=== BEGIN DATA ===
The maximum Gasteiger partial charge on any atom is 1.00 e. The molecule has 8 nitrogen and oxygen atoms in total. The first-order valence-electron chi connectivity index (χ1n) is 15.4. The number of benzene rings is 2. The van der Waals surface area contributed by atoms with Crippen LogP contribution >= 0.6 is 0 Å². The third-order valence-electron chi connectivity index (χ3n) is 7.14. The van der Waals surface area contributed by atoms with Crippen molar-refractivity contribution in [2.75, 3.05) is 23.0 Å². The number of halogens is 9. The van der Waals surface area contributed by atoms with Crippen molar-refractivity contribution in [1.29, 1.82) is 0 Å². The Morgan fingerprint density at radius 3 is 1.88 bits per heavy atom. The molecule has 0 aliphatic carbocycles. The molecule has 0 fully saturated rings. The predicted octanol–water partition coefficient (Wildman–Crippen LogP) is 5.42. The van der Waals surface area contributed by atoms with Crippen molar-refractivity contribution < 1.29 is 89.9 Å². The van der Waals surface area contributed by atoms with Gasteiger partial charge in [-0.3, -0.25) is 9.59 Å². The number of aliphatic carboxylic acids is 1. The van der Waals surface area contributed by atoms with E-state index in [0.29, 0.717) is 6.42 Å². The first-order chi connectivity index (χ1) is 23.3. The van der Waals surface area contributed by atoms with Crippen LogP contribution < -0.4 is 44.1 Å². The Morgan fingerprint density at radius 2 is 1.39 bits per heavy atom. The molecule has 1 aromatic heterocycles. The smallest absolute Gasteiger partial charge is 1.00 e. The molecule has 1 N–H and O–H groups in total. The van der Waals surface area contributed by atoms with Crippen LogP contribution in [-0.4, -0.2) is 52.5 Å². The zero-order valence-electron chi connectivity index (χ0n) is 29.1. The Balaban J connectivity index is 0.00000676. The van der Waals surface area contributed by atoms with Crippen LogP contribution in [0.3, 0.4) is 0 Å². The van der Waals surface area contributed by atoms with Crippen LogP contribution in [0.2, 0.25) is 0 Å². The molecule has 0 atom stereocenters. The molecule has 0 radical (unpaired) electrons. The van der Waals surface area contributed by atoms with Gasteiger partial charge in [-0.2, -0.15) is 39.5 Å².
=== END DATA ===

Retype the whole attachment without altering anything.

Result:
The maximum Gasteiger partial charge on any atom is 1.00 e. The molecule has 8 nitrogen and oxygen atoms in total. The first-order valence-electron chi connectivity index (χ1n) is 15.4. The number of benzene rings is 2. The van der Waals surface area contributed by atoms with Crippen LogP contribution >= 0.6 is 0 Å². The third-order valence-electron chi connectivity index (χ3n) is 7.14. The van der Waals surface area contributed by atoms with Crippen molar-refractivity contribution in [2.75, 3.05) is 23.0 Å². The number of halogens is 9. The van der Waals surface area contributed by atoms with Crippen molar-refractivity contribution in [1.29, 1.82) is 0 Å². The Morgan fingerprint density at radius 3 is 1.88 bits per heavy atom. The molecule has 0 aliphatic carbocycles. The molecule has 0 fully saturated rings. The predicted octanol–water partition coefficient (Wildman–Crippen LogP) is 5.42. The van der Waals surface area contributed by atoms with Crippen molar-refractivity contribution < 1.29 is 89.9 Å². The van der Waals surface area contributed by atoms with Gasteiger partial charge in [-0.3, -0.25) is 9.59 Å². The number of aliphatic carboxylic acids is 1. The van der Waals surface area contributed by atoms with E-state index in [0.29, 0.717) is 6.42 Å². The first-order chi connectivity index (χ1) is 23.3. The van der Waals surface area contributed by atoms with Crippen LogP contribution < -0.4 is 44.1 Å². The Morgan fingerprint density at radius 2 is 1.39 bits per heavy atom. The molecule has 1 aromatic heterocycles. The smallest absolute Gasteiger partial charge is 1.00 e. The molecule has 1 N–H and O–H groups in total. The van der Waals surface area contributed by atoms with Crippen LogP contribution in [-0.4, -0.2) is 52.5 Å². The zero-order valence-electron chi connectivity index (χ0n) is 29.1. The Balaban J connectivity index is 0.00000676. The van der Waals surface area contributed by atoms with Crippen LogP contribution in [0.3, 0.4) is 0 Å². The van der Waals surface area contributed by atoms with Crippen LogP contribution in [0.2, 0.25) is 0 Å². The molecule has 0 atom stereocenters. The molecule has 0 radical (unpaired) electrons. The van der Waals surface area contributed by atoms with Gasteiger partial charge in [-0.2, -0.15) is 39.5 Å².